Why the Summer Zervos case might be the most dangerous for Trump | Eurasia Diary - ednews.net

19 September, Wednesday


Why the Summer Zervos case might be the most dangerous for Trump

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President Trump may never sit for an interview with special counsel Robert Mueller, but it’s looking more likely he’ll have to answer questions as part of a defamation lawsuit filed by a former contestant on “The Apprentice.”
 
A ruling by a New York state judge this week said Trump can be deposed in the defamation lawsuit filed by Summer Zervos, the former contestant who has accused Trump of unwanted advances.
 
Some see the legal fight, which has received less publicity than other cases, as the most dangerous to Trump because it could lead to testimony where he’d risk lying or making a misstatement under oath. 
 
But legal experts expect Trump’s attorneys to do everything they can to keep him from being interviewed.
 
“It will not surprise me if they do everything and anything they can to stall this case and the taking of Mr. Trump’s deposition,” said Gloria Allred, who previously represented Zervos in the case.
 
Allred, however, predicted the efforts will be unsuccessful.
 
“They can try to avoid, they can try to evade the taking of the deposition, but I believe that it will happen and that judgment day is coming,” she said.
 
New York State Judge Jennifer Schecter ruled that Zervos’s attorneys have until Jan. 31, 2019, to get Trump’s testimony and that the interview can last up to seven hours.
 
Trump’s legal team has already appealed Schecter’s March decision to let the case proceed to the state’s highest court, arguing it should be dismissed.
 
Trump's attorney Marc Kasowitz said the issue will likely reach the U.S. Supreme Court, the New York Daily News reported.
 
In briefs, Kasowitz said the case should be dismissed. The Supremacy Clause of the United States Constitution, he said, prevents a state court from hearing a case against a sitting president.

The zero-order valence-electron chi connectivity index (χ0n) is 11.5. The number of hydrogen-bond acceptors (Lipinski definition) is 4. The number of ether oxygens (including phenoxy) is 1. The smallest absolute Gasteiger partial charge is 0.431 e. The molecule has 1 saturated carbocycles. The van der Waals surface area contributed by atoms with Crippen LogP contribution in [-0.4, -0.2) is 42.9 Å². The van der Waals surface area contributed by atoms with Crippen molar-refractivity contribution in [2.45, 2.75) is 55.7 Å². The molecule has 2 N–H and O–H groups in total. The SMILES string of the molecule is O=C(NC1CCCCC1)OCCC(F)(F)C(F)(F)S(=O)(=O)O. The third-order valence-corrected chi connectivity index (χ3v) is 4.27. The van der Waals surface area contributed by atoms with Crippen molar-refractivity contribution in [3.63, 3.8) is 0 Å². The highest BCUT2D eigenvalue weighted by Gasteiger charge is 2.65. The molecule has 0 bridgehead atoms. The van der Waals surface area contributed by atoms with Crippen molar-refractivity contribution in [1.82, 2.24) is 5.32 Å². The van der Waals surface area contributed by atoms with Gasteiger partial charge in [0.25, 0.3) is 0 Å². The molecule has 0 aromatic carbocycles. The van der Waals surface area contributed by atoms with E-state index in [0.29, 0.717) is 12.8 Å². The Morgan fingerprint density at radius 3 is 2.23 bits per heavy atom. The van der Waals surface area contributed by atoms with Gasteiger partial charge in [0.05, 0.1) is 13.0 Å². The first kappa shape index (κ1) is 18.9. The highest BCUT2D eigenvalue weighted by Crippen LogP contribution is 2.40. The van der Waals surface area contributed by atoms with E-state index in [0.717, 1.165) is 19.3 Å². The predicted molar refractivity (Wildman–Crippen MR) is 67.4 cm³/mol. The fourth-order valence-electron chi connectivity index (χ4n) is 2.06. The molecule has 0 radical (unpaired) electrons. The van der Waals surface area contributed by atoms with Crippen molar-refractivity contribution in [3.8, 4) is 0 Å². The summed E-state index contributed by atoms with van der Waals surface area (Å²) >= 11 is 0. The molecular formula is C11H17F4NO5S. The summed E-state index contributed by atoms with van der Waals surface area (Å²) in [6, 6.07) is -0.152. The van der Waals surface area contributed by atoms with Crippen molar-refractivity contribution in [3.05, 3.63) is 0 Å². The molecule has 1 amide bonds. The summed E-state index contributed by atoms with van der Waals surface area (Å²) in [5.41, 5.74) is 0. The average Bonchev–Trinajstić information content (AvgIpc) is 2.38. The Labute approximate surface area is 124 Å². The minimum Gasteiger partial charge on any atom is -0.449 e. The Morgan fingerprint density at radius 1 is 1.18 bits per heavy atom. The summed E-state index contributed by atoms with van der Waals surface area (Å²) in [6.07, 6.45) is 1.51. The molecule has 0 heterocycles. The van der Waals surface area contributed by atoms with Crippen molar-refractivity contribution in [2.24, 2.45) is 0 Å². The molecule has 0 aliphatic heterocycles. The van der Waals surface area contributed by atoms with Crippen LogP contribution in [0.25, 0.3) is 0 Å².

If the deposition does go forward, David Super, a professor at Georgetown Law, said it will require Trump to be disciplined and deny only those things that are false even if that means he has to admit to things he might not want to acknowledge as true.
 
“If he perjures himself that raises the potential for a much more lasting and dangerous situation,” Super said.
 
Perjury is an impeachable offense and one of the “high crimes and misdemeanor” charges in the impeachment proceedings brought against former President Clinton in 1998 after he lied under oath about his affair with Monica Lewinsky.
 
Jonathan Turley, a constitutional law professor at George Washington University Law School, said the Zervos case presents a similar considerable risk for Trump.
 
“The obvious comparison to the Clinton case is inescapable,” said Turley, an opinion contributor to The Hill.
 
In ruling that the Zervos case could proceed, Schecter ruled that no one is above the law.
 
“It is settled that the President of the United States has no immunity and is ‘subject to the laws’ for purely private acts,” she wrote, quoting the Supreme Court’s 1997 landmark decision that allowed Paula Jones’s sexual harassment lawsuit to proceed against Clinton.  
 
Turley said any attempts from Trump’s legal team to squash a deposition isn’t likely to go over well. Not only are courts of appeal averse to micromanaging the lower courts, he said the court precedent is clear.
 
“The president is not immune from giving a deposition,” he said. “It’s true federal courts have said there should be deference given to the president’s time in scheduling and in the length of deposition, but it’s well-established the president doesn’t have immunity from giving a civil deposition.” 
 
Allred said Zervos’s attorneys have offered to accommodate Trump’s schedule and if necessary take his deposition between rounds of golf at Mar-a-Lago.
 
Kasowitz did not respond to requests for comment on the court’s order or about Trump’s defense.
 
Zervos’s attorney Mariann Wang also refused to comment for this story.
 
Wang, however, said in court Tuesday that she wants to question Trump about the other women who have accused him of sexual misconduct, according to multiple reports.
 
Kasowitz argued that evidence would be irrelevant since those women are not claiming that Trump defamed them, The New York Daily News reported.
 
Allred disagrees. She said questioning Trump about allegations from other women could show whether or not he had a “modus operandi” or a pattern of sexually assaulting women.
 
Zervos says that Trump repeatedly kissed and groped her without her consent in 2007 after she appeared on his reality show.
 
She filed her defamation case after she went public with her allegations during Trump’s campaign and he accused her of making up a “phony” story to get attention, calling her account “100 percent fabricated.”
 
Zervos is now seeking an apology from the president and about $3,000 in damages.
 
Allred said she represents three women who allege they were sexually assaulted by Trump who are willing to testify against him and knows of others she’s not representing who would also come forward.
 
Regardless of what comes from a deposition, Turley said the Zervos case is likely to make it harder for Trump to refuse a face-to-face interview with Mueller in the future. 
 
“It would be very odd for the president to sit down for a seven-hour deposition on a relatively small harassment claim in New York, but refuse to sit down with special counsel Robert Mueller in the Russia investigation,” he said.

The Hill

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